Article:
Today’s technologies make it possible for individuals to purchase and install servers to their home computers. and you could even turn a single computer into a server with multiple server software installs.
On the other hand, small and mid- to large-sized sized businesses have a number of different options including tower, rack and blade servers.
In other words, to answer the above question, it depends.
Homes and small businesses typically have at least two workstations producing network traffic; however, if a small business only had about 2 to 20 workstations in use, a tower server might be a good option.
A mid-sized business with 50 to 100 workstations might not be big enough for a data center, but is certainly too big for towers, so a rack server would be a good choice here. A business that makes use of a data center, a server room with a supercomputer, or more than 100 workstations would benefit from using either a rack or a blade server.
Tower Servers for Homes and Small Businesses
The typical tower server setup consists of installing server software onto one or any other number of tower enclosures, all of which look like components of a regular computer. Towers are great for home or small business use because they are usually associated with a lower cost than other server types. However, there is a bit of a tradeoff with towers. For example, the number of towers will typically expand with the expanding workplace, which can become costly.
Towers also command the use of more space than other servers do, although you can easily convert them into rack servers with a conversion kit. Depending on how they are used – towers often require the use of a monitor and keyboard/mouse, cabling (wire spaghetti!) and other I/O requirements.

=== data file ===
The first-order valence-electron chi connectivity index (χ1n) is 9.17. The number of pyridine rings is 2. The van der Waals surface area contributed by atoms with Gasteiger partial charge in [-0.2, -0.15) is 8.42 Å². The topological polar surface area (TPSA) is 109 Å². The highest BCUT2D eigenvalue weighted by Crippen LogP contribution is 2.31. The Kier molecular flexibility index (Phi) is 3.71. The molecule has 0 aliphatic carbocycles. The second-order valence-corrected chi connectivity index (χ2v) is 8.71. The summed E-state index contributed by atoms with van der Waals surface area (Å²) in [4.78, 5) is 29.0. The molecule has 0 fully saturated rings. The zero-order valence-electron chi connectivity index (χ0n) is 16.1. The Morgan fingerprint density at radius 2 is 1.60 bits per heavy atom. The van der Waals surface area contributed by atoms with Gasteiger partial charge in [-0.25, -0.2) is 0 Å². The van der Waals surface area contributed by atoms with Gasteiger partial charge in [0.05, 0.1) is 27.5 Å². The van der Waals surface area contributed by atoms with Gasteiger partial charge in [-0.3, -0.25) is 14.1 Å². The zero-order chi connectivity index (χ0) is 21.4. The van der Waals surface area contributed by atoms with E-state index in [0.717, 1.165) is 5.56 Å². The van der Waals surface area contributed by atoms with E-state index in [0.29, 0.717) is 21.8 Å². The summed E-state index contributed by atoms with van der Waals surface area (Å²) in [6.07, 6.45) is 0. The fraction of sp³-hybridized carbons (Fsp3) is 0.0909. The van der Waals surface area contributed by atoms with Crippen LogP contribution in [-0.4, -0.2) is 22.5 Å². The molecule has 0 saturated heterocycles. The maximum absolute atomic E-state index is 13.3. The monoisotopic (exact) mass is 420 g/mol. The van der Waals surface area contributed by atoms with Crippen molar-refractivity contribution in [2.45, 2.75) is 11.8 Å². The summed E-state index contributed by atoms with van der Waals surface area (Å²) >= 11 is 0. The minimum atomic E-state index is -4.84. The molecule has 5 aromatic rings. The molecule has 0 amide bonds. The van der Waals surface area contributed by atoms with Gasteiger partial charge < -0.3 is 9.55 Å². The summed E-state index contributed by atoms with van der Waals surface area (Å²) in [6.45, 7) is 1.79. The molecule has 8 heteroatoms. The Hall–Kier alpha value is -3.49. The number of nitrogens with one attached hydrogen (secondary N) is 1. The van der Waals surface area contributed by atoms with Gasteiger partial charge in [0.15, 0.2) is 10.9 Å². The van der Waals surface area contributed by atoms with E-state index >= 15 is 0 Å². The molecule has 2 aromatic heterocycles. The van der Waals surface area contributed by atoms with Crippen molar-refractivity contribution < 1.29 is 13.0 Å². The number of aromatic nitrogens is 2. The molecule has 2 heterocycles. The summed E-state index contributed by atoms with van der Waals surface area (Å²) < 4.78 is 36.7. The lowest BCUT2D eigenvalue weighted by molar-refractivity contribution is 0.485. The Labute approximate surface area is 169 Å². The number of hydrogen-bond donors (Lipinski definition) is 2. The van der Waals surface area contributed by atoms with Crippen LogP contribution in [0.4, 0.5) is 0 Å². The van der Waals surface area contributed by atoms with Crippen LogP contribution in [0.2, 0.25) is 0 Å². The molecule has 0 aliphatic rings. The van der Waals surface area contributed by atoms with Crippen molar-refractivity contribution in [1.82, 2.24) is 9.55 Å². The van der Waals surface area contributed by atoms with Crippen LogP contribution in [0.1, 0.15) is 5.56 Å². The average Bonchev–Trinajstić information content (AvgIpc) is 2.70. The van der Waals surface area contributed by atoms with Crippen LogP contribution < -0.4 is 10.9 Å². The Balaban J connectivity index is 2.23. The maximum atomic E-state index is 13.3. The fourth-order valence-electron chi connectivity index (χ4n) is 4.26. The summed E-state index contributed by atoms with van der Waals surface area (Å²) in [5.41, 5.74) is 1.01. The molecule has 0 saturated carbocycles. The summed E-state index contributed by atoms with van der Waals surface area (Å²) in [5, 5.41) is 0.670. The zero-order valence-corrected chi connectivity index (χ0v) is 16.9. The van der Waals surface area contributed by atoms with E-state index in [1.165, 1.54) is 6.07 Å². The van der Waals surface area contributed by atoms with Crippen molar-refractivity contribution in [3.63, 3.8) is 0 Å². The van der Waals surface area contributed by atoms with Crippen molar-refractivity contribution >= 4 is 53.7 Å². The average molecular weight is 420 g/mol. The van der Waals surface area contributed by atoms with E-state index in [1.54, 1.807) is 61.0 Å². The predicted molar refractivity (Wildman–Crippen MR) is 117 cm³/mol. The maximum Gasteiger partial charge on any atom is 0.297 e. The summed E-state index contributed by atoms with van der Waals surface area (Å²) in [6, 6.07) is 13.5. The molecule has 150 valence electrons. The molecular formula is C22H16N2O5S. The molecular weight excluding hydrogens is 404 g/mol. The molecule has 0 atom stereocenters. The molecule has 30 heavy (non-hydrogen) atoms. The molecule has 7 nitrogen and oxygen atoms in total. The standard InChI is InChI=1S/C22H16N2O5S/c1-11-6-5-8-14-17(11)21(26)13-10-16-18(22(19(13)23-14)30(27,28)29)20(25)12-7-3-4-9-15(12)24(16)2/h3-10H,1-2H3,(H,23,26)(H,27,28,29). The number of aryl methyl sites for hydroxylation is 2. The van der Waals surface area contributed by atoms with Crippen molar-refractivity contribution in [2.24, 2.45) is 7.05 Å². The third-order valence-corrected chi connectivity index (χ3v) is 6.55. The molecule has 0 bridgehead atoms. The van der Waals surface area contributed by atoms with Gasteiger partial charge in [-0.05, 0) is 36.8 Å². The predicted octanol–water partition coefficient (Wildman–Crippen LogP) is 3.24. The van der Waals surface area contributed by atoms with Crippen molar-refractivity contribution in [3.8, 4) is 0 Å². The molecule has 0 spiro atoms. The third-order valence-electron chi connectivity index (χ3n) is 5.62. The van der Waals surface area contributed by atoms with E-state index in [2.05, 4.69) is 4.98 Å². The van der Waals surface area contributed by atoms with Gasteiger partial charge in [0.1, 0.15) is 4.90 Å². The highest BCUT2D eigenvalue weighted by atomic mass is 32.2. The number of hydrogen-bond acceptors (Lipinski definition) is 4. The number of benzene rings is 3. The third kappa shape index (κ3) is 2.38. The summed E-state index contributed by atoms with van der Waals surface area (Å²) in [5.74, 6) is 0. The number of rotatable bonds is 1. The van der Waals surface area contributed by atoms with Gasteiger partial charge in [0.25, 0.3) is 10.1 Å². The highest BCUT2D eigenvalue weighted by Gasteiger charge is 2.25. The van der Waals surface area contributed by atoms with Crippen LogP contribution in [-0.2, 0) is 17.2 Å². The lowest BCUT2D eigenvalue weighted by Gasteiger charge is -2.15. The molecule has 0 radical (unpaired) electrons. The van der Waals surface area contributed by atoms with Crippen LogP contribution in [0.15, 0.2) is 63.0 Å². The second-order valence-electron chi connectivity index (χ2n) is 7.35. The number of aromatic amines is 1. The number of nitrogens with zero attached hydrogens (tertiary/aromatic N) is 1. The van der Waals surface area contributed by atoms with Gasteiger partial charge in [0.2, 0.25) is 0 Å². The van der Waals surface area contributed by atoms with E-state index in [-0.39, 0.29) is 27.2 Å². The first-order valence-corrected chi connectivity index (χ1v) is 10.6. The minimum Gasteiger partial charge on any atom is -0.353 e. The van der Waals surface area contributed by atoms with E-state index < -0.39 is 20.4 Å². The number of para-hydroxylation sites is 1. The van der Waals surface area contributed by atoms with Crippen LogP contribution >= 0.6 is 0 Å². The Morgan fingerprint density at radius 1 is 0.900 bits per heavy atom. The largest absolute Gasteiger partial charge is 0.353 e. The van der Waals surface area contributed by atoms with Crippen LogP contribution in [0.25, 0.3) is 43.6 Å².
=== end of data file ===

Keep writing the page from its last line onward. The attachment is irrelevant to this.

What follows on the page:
The bottom line is that with a tower server, you will have to trade space and wire spaghetti for the lower cost, which is OK for a small businesses or at home, but not good for larger businesses.
Rack and Blade Servers
Data centers benefit from both rack and blade servers for three reasons:
- Racks and blades are space and cost conscious
- Racks and blades offer expansion options – rack servers more so than blade servers
- Wire spaghetti is minimized
Rack servers: These are setup exactly as the name denotes; a rack enclosure is usually 19 inches wide and each rack unit (U) is 1.75 inches tall. For example, a 5U rack contains 5 19-inch by 1.75 inch server units. Also contained within a rack unit is other equipment required to run a data center.
This can include everything from backup batteries and storage arrays to switches and even a cable management system, although keeping track of the different network cables can become a near impossible task depending on how many you need to run the setup. Racks also require the use of monitors and a keyboard/mouse setup just as towers do, but with expansion possibilities practically unlimited, and the immense CPU and RAM resources possible, the trade off is worth the added headache.
Blade servers: These are space conscious, and are essentially a stripped down version of the rack server, but keep in mind that while rack servers come in multiple U iterations, blade servers only come in 2U configurations. Although each manufacturer differs in what they include in the basic blade system setup, they do contain each necessary element to run as a computer does.
A recent Research & Market study in June 2013 associated blade servers with low operational costs, despite the initial investment required for blade installation. This is especially true when consolidating data centers into a central location, a recent trend, according to the report.
While blades require the use of special power connectors, they do use fewer overall resources, which means lower power consumption and associated costs is possible, but while maintaining increased productivity. One major advantage to using a blade servers is that they are operable using a single connected interface, instead of requiring a monitor and keyboard/mouse setup for each.
The one main downfall of any blade system is an incompatibility issue. For example, if you purchase a Dell blade, you cannot expand the system with an HP in the same enclosure. Otherwise, A mid to large sized business typically requires intensive computing and networking resources, and while both the blade and rack server setups accomplish the goal, the blade system is a bit more of a power monger, making it perfect for the job.